Senate Dems push Obama nominees, GOP bides time

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WASHINGTON (AP) — Fresh from shackling the traditional blocking ability of the Senate’s minority party, Democrats are ready to muscle through President Barack Obama’s nominees for pivotal judgeships and other top jobs.

Despite last month’s Democratic power play, Senate Republicans retain the power to slow, though not derail, Obama’s appointments.

Left unchanged were other rules that the out-of-power party could use to grind the chamber’s work to an excruciating crawl. That ranges from requiring clerks to read voluminous bills and amendments to forcing repeated procedural votes.

“There are so many ways of slowing things down in the Senate,” said Robert Dove, the Senate’s former long-time parliamentarian.

Monday starts a two-week, year-end Senate session in which Majority Leader Harry Reid, D-Nev., hopes to finish work on a modest budget deal, a defense bill and other lingering items.

It will also be the first test of how Republicans respond to the Democratic changes.

This May 1, 2013 file photo shows Federal Housing Finance Authority Director nominee Rep. Mel Watt, D-N.C., listening as President Barack Obama announces Watt's nomination for the, in the State Dining Room of the White House in Washington. (AP Photo/Jacquelyn Martin, File)

This May 1, 2013 file photo shows Federal Housing Finance Authority Director nominee Rep. Mel Watt, D-N.C., listening as President Barack Obama announces Watt’s nomination for the, in the State Dining Room of the White House in Washington. (AP Photo/Jacquelyn Martin, File)

Monday’s meeting marks the chamber’s first since irritable lawmakers left town Nov. 21 for their Thanksgiving break. Earlier that day, Democrats used their 55-45 edge to reshape how filibusters work, trimming the number of votes needed to halt procedural delays against most nominations from 60 to a simple majority.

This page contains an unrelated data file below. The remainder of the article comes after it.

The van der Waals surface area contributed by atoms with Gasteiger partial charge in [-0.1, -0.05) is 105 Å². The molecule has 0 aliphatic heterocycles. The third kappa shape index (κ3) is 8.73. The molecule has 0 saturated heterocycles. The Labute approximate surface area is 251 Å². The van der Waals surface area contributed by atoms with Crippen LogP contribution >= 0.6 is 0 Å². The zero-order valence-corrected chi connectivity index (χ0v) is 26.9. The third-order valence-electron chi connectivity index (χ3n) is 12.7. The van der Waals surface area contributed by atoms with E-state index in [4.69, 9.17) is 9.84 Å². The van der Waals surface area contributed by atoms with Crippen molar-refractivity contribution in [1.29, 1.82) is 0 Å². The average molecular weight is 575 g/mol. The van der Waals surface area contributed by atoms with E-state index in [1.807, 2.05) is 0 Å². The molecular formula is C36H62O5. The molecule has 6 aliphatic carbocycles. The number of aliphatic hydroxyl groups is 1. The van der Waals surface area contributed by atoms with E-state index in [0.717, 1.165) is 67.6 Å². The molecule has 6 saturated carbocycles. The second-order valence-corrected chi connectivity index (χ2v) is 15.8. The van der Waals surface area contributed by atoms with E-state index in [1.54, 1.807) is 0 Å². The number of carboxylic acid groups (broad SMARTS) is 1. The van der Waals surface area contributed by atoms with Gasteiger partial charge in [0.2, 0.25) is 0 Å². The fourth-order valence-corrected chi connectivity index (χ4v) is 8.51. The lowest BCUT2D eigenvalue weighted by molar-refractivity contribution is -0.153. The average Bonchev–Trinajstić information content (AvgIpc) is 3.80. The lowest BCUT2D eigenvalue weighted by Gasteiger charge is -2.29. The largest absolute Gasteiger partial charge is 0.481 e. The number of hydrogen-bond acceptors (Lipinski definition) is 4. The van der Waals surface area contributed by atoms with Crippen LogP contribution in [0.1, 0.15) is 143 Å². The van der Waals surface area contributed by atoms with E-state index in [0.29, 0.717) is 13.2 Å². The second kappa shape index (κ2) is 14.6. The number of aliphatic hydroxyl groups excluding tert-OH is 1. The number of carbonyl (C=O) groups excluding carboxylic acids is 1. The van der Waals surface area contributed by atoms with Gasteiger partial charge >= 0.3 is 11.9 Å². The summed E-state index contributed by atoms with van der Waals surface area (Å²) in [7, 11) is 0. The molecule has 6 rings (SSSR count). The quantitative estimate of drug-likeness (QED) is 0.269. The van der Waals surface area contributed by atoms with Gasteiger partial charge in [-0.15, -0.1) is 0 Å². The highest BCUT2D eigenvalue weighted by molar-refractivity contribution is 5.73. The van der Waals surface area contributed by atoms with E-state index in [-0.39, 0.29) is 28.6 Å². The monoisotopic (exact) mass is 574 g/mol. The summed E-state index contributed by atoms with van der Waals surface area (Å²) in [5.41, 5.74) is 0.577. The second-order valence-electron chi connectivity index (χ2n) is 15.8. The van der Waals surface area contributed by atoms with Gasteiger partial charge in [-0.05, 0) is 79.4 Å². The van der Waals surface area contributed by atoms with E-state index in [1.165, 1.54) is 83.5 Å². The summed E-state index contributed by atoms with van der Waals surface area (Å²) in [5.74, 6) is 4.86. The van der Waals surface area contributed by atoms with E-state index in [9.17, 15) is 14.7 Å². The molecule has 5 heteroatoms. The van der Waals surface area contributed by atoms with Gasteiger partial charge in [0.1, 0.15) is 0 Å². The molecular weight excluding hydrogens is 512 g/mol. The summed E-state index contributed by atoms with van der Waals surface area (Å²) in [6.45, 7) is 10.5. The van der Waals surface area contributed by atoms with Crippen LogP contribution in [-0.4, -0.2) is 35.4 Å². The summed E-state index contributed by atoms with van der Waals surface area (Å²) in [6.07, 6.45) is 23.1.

Democrats pushed through the changes after tiring of what they consider excessive GOP efforts to derail Obama’s nominees. The move angered Republicans, who argue that Democrats frequently tried blocking President George W. Bush’s judicial nominees.

How the GOP responds will become clearer when they return to the Capitol. But in a chamber whose arcane rules give any single senator the ability to throw the brakes on much of its work, partisan friction can hurt.

“The fact is it changes personal relationships with everybody on the other side,” said Sen. Tom Coburn, R-Okla. “It has damaged the ability of us to move forward.”

The Senate is vulnerable to delays because its rules technically require votes on almost anything it does. This includes agreeing to not read aloud an entire amendment, agreeing to begin considering nominations, even letting committees meet while the Senate is in session.

To save time, the Senate usually does such things by unanimous consent — a quick voice vote to which no one objects. But angry senators can block fast action.

Democrats could make GOP delays as painful as possible, such as keeping the Senate in all night and on weekends.

“We’re going to seek to achieve as much as we possibly can and hope Republicans will cooperate with us, instead of just using knee-jerk obstruction,” said Adam Jentleson, spokesman for Reid.

Republicans are already using the rules to flex their muscle.

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